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The indigestion stayed by me all that day, but in the evening I gave my second lecture on “Soul and Karma” to another large audience. The signing of application papers for membership began that day and continued through the next until evening, when I organised the Mysore Theosophical Society, with twenty-five members. Mr. Narasimiangar was elected President and Pandit Mahadeva Sastri, Secretary. On Sunday, the 22nd, I received visitors, held a conversation meeting, lectured in the evening on “The Best Education for Hindu Boys,” and at 10.50 p.m. left for Seringapatam.
I see by my Diary that it was on that very day that W. Q. Judge died at New York, after three hundred and twenty-nine days of rule as the Secession leader. Poor man, to barter all he had gained in Theosophy for such a mess of pottage!
At Seringapatam next day I saw the famous summer palace of Tippoo Sultan, the great warrior whom the English had so much trouble to beat. “Red, gilt, and gaudy” is the impression which it made on me. Around the outer walls of the building is a series of pictures of battles in which one sees the British troops dressed in the curious uniform that prevailed at that time. In the afternoon I lectured in a large school-house on a variety of subjects that were given me and turned it into a conversation meeting. By the night train I left for Bangalore.
Of course, I reached Bangalore the next morning, where I was put up at the rooms of our prosperous Branch and received many visitors. For many years
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now Bangalore has been. a centre of Theosophical activity, a select minority of the members devoting themselves ardently to the work of spreading our ideas. A lecture by me on “Theosophy,” at Rai Bahadur A. Narainswamy Mudaliar’s High School, to the usual crowded audience, ended the day’s work. On the next day, not feeling very well, I stayed indoors, except when I was photographed with a large group of the members. The subject of my lecture that evening was “The Best Education for Boys,” traversing the same ground as at Mysore. Later, I left for Madras by the mail train.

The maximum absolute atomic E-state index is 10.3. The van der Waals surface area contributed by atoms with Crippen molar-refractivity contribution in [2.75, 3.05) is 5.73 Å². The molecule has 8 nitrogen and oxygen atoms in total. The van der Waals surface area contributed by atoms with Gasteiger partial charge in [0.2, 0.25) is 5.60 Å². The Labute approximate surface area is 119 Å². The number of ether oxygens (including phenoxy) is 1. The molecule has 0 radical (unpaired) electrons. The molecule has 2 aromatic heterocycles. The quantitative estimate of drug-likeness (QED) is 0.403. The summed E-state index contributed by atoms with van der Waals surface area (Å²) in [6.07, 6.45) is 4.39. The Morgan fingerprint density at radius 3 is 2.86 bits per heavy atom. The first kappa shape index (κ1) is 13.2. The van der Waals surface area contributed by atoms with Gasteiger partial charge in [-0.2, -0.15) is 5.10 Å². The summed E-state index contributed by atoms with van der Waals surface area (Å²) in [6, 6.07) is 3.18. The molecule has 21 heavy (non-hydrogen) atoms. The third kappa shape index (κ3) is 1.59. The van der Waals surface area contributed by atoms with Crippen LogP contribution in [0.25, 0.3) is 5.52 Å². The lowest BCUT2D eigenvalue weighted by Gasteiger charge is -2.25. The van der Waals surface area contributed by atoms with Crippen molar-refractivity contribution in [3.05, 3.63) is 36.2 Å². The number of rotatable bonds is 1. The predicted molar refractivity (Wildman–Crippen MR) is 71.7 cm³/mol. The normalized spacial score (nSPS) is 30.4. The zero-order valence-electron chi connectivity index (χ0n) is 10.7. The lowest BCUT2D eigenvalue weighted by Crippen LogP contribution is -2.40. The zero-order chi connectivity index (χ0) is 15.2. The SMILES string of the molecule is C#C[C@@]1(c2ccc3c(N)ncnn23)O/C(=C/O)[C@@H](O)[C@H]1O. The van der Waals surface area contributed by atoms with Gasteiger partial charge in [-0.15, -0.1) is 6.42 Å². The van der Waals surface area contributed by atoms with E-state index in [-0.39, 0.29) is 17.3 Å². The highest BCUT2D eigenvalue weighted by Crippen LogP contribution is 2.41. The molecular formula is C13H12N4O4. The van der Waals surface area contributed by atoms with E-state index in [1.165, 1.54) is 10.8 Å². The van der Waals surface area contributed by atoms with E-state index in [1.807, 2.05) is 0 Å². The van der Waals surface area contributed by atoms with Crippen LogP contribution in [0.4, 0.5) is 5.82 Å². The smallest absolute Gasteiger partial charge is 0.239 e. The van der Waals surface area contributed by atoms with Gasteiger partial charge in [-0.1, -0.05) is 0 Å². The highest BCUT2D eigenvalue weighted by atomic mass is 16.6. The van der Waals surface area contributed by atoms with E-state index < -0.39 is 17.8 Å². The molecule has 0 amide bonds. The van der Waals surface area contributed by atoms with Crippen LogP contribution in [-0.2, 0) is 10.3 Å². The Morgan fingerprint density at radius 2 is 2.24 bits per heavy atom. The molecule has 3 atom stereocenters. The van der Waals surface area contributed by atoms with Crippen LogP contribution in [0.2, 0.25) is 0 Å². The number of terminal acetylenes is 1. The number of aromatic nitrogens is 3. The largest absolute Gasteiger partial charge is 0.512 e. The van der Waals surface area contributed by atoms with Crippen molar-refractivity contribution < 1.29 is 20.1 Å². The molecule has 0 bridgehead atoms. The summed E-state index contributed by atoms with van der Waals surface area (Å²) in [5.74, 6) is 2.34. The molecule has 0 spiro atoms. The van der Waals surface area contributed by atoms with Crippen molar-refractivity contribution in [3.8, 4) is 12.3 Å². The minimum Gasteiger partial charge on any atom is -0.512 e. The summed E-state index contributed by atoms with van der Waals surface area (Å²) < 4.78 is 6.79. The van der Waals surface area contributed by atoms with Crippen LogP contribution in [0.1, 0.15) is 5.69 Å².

On the 29th I received a second cable from New York, this time from Mr. Neresheimer (the first one was from Mr. Fullerton) about Judge’s death. This involved the necessity of a reply by cable, and the cabling of the news out to Mr. Staples, General Secretary of the Australasian Section. In officially announcing the fact in an Executive Notice (see Theosophist, April, 1896, Supplement) I bore testimony to the services which the deceased had rendered the Society and deprecated the entertainment of any but kindly thoughts towards him. I said:
“Mr. Judge’s services to our Society, from the beginning and until the date of the secession of last year, were conspicuous for their value and the zeal and practical judgment which were displayed throughout his work. As it was his Karma which brought him into the movement, so is it the same mysterious and inflexible power which has snatched him away in
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the prime of life and the fulness of his hopes, but with his plans unrealised. It behoves us all to keep in mind his many good deeds, to bury our private grievances out of sight, and to express to his family and our respected late colleagues, our regrets for their crushing bereavement.”
I am wiling to let that stand as an offset to all the cruel things Mr. Judge’s followers and successors have said about myself and others.